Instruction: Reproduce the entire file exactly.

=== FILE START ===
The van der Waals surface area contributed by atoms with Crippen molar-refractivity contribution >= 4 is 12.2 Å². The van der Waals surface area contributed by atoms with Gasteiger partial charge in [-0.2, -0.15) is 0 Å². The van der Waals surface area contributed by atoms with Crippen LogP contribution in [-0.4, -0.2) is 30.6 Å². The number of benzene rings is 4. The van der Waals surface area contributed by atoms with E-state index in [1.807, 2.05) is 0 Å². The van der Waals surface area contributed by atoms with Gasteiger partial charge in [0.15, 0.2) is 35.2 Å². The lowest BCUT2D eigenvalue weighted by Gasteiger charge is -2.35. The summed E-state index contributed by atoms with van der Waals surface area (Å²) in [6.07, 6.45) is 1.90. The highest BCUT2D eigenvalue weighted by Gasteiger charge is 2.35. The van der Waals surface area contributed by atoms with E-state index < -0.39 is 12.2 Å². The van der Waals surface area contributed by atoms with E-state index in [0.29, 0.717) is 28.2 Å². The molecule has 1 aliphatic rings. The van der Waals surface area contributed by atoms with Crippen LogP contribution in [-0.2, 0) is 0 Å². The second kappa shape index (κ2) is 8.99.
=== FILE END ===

The van der Waals surface area contributed by atoms with Crippen molar-refractivity contribution >= 4 is 12.2 Å². The van der Waals surface area contributed by atoms with Gasteiger partial charge in [-0.2, -0.15) is 0 Å². The van der Waals surface area contributed by atoms with Crippen LogP contribution in [-0.4, -0.2) is 30.6 Å². The number of benzene rings is 4. The van der Waals surface area contributed by atoms with E-state index in [1.807, 2.05) is 0 Å². The van der Waals surface area contributed by atoms with Gasteiger partial charge in [0.15, 0.2) is 35.2 Å². The lowest BCUT2D eigenvalue weighted by Gasteiger charge is -2.35. The summed E-state index contributed by atoms with van der Waals surface area (Å²) in [6.07, 6.45) is 1.90. The highest BCUT2D eigenvalue weighted by Gasteiger charge is 2.35. The van der Waals surface area contributed by atoms with E-state index < -0.39 is 12.2 Å². The van der Waals surface area contributed by atoms with E-state index in [0.29, 0.717) is 28.2 Å². The molecule has 1 aliphatic rings. The van der Waals surface area contributed by atoms with Crippen LogP contribution in [-0.2, 0) is 0 Å². The second kappa shape index (κ2) is 8.99.